Insider Trading, Risk Management Key Focus Areas for '14: Sebi - The New Indian Express

Insider Trading, Risk Management Key Focus Areas for '14: Sebi

Published: 01st January 2014 01:53 PM

Last Updated: 01st January 2014 01:53 PM

Looking to safeguard the interest of small investors and overall market place, Sebi has identified a greater oversight mechanism on insider trading and a stronger risk management framework as among key focus areas for 2014.

"In the new year, our focus areas will be strengthening the insider trading mechanism and further strengthening the risk management system on the exchanges," Sebi Chairman U K Sinha said while listing out key priorities before the capital markets regulator in 2014.

"These are the two major focus areas. Besides, we also plan to put in place final guidelines for research analysts, for which we have come out with draft norms and all these matters are being actively considered right now," Sinha told PTI in an interview.

"On insider trading, we have done many things, but still I will say it is something about which there is a perception in the country that Sebi needs to do more.

"Often, people compare us with the US, without realising that there it is not the SEC (Securities Exchange Commission) alone, but most of the high-profile cases in the US have been handled by their criminal justice system," he said.

Sebi is currently in the process of overhauling its nearly two decade old insider trading norms, pursuant to which those indulging in unlawful insider trading activities would be dealt with severely.

Many new categories of persons, including public servants, regulatory officials, judiciary and government officials dealing with unpublished price-sensitive information are being brought under the purview of insider trading.

At the same time, new norms would also seek to clearly differentiate between 'innocent mistakes' and genuine transactions of company executives from the unlawful and serious trading offences.

Often, comparisons have been made between regulatory action against insider trading in India and the US, where some high-profile cases including that of former banker Rajat Gupta has come to light in recent months.

Commenting on this, Sebi chief said that "in India, people say such actions have been taken in the US, and what is Sebi doing? The fact is, Sebi has to work according to task accorded to it and we are doing our part very effectively".

The framework to deal with insider trading is being further strengthened and an expert committee has submitted its report on overhaul of insider trading norms, he said.

Sebi has also got greater powers to deal with fraudsters and manipulators. It can pass disgorgement order, conduct search and seizure, attach properties, freeze accounts, pass settlement orders and initiate recovery proceedings.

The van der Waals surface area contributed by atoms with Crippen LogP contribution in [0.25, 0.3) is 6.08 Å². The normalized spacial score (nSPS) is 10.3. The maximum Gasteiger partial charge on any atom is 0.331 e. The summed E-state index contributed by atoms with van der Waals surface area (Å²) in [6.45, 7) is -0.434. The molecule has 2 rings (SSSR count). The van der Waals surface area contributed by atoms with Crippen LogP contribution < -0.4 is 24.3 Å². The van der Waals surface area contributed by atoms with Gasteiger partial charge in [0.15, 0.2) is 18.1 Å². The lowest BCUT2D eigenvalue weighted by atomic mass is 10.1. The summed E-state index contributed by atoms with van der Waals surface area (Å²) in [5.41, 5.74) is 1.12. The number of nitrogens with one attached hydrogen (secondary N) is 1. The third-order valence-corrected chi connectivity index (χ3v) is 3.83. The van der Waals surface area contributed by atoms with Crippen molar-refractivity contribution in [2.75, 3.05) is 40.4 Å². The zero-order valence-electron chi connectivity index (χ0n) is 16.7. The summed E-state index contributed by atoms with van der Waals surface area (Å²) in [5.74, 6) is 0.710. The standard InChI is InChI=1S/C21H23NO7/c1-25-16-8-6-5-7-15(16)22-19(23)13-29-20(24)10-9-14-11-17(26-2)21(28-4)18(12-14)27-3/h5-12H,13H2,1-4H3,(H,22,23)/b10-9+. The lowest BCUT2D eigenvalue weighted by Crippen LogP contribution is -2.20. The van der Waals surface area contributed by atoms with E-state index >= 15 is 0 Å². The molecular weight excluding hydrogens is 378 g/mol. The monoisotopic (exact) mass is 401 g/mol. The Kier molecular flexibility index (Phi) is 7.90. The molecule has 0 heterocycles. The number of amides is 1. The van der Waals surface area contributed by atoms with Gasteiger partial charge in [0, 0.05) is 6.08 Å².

Besides, it can seek information from anyone including banks and telecom companies to help in its probe and take stricter action against illegal money-pooling activities, while special courts are being set up to expedite its prosecution cases.

With regard to the secondary markets, Sebi is working on a number of initiatives to be unveiled during 2014.

These include risk management framework for high frequency and algo trading, trade annulment policy, interoperability of clearing corporations, policy on stress testing and a Securities Guarantee Fund without including margin money.

Besides, measures to strengthen the SME platform, revisit the policy for proprietary trades, exit of regional stock exchanges (RSEs) and making the arbitration mechanism more investor friendly and independent are also in the pipeline.

Sinha said that Sebi was able to provide clarity and a direction to the market in areas like corporate governance and investor protection during 2013.

Besides, Sebi also implemented wide-ranging measures to attract more foreign inflows into the Indian capital market to fund widening current account deficit.

It also prescribed adoption of risk-based Know Your Client (KYC) norms for foreign investors by categorising them into three segments. While the registration process for government related entities would be the simplest, it would be most stringent for charitable trusts and individuals.

Sebi has also allowed start-ups and small and medium enterprises (SMEs) to get listed on bourses without making an initial public offering (IPO), while new rules were also put in place for angel investors during the year.

For the mutual fund industry, Sebi issued a framework on 'product labelling' with colour coding for MFs in a move to help investors assess the risk associated with the schemes.

Besides, MF distributors are allowed to become members in stock exchanges.

From Around the Web